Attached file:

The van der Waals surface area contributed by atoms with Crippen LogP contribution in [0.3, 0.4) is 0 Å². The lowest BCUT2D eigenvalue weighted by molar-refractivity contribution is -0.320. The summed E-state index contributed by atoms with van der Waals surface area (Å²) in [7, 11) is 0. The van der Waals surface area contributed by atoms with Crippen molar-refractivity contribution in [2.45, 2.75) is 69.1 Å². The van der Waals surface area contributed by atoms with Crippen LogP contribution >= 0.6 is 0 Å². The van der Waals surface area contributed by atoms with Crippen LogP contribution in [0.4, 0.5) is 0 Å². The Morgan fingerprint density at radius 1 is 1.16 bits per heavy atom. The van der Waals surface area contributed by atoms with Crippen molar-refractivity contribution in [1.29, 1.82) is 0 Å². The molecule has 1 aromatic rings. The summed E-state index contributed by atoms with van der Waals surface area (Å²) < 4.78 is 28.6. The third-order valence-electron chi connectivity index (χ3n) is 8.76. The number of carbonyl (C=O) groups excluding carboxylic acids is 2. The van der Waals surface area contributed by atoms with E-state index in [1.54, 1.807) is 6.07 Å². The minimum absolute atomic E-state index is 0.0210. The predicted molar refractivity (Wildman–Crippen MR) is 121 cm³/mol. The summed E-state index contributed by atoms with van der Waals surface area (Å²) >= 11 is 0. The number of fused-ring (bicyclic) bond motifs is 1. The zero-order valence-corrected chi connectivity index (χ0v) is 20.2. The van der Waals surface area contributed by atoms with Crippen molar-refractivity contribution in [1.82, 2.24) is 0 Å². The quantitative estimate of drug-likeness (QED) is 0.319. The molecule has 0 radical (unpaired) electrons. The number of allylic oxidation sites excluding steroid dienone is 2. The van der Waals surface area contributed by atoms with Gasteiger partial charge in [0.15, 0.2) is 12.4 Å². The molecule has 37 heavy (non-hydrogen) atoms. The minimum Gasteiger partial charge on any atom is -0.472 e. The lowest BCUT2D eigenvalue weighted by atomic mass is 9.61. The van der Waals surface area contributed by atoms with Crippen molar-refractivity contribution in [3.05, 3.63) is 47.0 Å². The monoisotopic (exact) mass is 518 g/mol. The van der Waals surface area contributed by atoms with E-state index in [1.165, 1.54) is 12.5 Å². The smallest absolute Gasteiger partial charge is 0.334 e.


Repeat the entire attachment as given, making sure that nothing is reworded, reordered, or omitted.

The van der Waals surface area contributed by atoms with Crippen LogP contribution in [0.3, 0.4) is 0 Å². The lowest BCUT2D eigenvalue weighted by molar-refractivity contribution is -0.320. The summed E-state index contributed by atoms with van der Waals surface area (Å²) in [7, 11) is 0. The van der Waals surface area contributed by atoms with Crippen molar-refractivity contribution in [2.45, 2.75) is 69.1 Å². The van der Waals surface area contributed by atoms with Crippen LogP contribution >= 0.6 is 0 Å². The van der Waals surface area contributed by atoms with Crippen LogP contribution in [0.4, 0.5) is 0 Å². The Morgan fingerprint density at radius 1 is 1.16 bits per heavy atom. The van der Waals surface area contributed by atoms with Crippen molar-refractivity contribution in [1.29, 1.82) is 0 Å². The molecule has 1 aromatic rings. The summed E-state index contributed by atoms with van der Waals surface area (Å²) < 4.78 is 28.6. The third-order valence-electron chi connectivity index (χ3n) is 8.76. The number of carbonyl (C=O) groups excluding carboxylic acids is 2. The van der Waals surface area contributed by atoms with E-state index in [1.54, 1.807) is 6.07 Å². The minimum absolute atomic E-state index is 0.0210. The predicted molar refractivity (Wildman–Crippen MR) is 121 cm³/mol. The summed E-state index contributed by atoms with van der Waals surface area (Å²) >= 11 is 0. The number of fused-ring (bicyclic) bond motifs is 1. The zero-order valence-corrected chi connectivity index (χ0v) is 20.2. The van der Waals surface area contributed by atoms with Crippen molar-refractivity contribution in [1.82, 2.24) is 0 Å². The quantitative estimate of drug-likeness (QED) is 0.319. The molecule has 0 radical (unpaired) electrons. The number of allylic oxidation sites excluding steroid dienone is 2. The van der Waals surface area contributed by atoms with Gasteiger partial charge in [0.15, 0.2) is 12.4 Å². The molecule has 37 heavy (non-hydrogen) atoms. The minimum Gasteiger partial charge on any atom is -0.472 e. The lowest BCUT2D eigenvalue weighted by atomic mass is 9.61. The van der Waals surface area contributed by atoms with Crippen molar-refractivity contribution in [3.05, 3.63) is 47.0 Å². The monoisotopic (exact) mass is 518 g/mol. The van der Waals surface area contributed by atoms with E-state index in [1.165, 1.54) is 12.5 Å². The smallest absolute Gasteiger partial charge is 0.334 e.